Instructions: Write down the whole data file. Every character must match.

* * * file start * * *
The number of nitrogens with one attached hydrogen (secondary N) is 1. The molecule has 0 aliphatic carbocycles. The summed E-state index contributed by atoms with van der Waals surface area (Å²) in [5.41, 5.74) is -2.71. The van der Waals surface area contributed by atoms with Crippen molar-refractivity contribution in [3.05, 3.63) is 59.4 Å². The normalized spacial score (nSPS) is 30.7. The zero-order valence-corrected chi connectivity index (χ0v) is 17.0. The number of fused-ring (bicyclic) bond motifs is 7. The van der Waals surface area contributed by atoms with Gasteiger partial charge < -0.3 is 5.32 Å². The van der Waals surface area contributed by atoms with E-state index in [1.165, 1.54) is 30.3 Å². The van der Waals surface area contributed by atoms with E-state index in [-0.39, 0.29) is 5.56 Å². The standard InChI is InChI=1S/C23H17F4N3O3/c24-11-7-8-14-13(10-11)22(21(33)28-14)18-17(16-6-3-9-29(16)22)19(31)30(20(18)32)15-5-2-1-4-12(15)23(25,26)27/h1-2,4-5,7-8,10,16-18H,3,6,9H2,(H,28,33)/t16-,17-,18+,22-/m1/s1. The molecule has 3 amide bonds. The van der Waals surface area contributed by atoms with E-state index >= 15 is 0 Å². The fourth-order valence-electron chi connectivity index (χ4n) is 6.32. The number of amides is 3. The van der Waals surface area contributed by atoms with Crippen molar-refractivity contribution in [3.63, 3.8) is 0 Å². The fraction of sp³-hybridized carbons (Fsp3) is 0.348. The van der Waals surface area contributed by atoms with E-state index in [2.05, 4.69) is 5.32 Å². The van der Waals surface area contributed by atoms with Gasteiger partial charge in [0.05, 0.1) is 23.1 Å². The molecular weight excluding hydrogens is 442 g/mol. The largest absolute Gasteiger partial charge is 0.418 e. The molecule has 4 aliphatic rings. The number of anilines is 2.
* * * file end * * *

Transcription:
The number of nitrogens with one attached hydrogen (secondary N) is 1. The molecule has 0 aliphatic carbocycles. The summed E-state index contributed by atoms with van der Waals surface area (Å²) in [5.41, 5.74) is -2.71. The van der Waals surface area contributed by atoms with Crippen molar-refractivity contribution in [3.05, 3.63) is 59.4 Å². The normalized spacial score (nSPS) is 30.7. The zero-order valence-corrected chi connectivity index (χ0v) is 17.0. The number of fused-ring (bicyclic) bond motifs is 7. The van der Waals surface area contributed by atoms with Gasteiger partial charge < -0.3 is 5.32 Å². The van der Waals surface area contributed by atoms with E-state index in [1.165, 1.54) is 30.3 Å². The van der Waals surface area contributed by atoms with E-state index in [-0.39, 0.29) is 5.56 Å². The standard InChI is InChI=1S/C23H17F4N3O3/c24-11-7-8-14-13(10-11)22(21(33)28-14)18-17(16-6-3-9-29(16)22)19(31)30(20(18)32)15-5-2-1-4-12(15)23(25,26)27/h1-2,4-5,7-8,10,16-18H,3,6,9H2,(H,28,33)/t16-,17-,18+,22-/m1/s1. The molecule has 3 amide bonds. The van der Waals surface area contributed by atoms with E-state index >= 15 is 0 Å². The fourth-order valence-electron chi connectivity index (χ4n) is 6.32. The number of amides is 3. The van der Waals surface area contributed by atoms with Crippen molar-refractivity contribution in [3.63, 3.8) is 0 Å². The fraction of sp³-hybridized carbons (Fsp3) is 0.348. The van der Waals surface area contributed by atoms with E-state index in [2.05, 4.69) is 5.32 Å². The van der Waals surface area contributed by atoms with Gasteiger partial charge in [0.05, 0.1) is 23.1 Å². The molecular weight excluding hydrogens is 442 g/mol. The largest absolute Gasteiger partial charge is 0.418 e. The molecule has 4 aliphatic rings. The number of anilines is 2.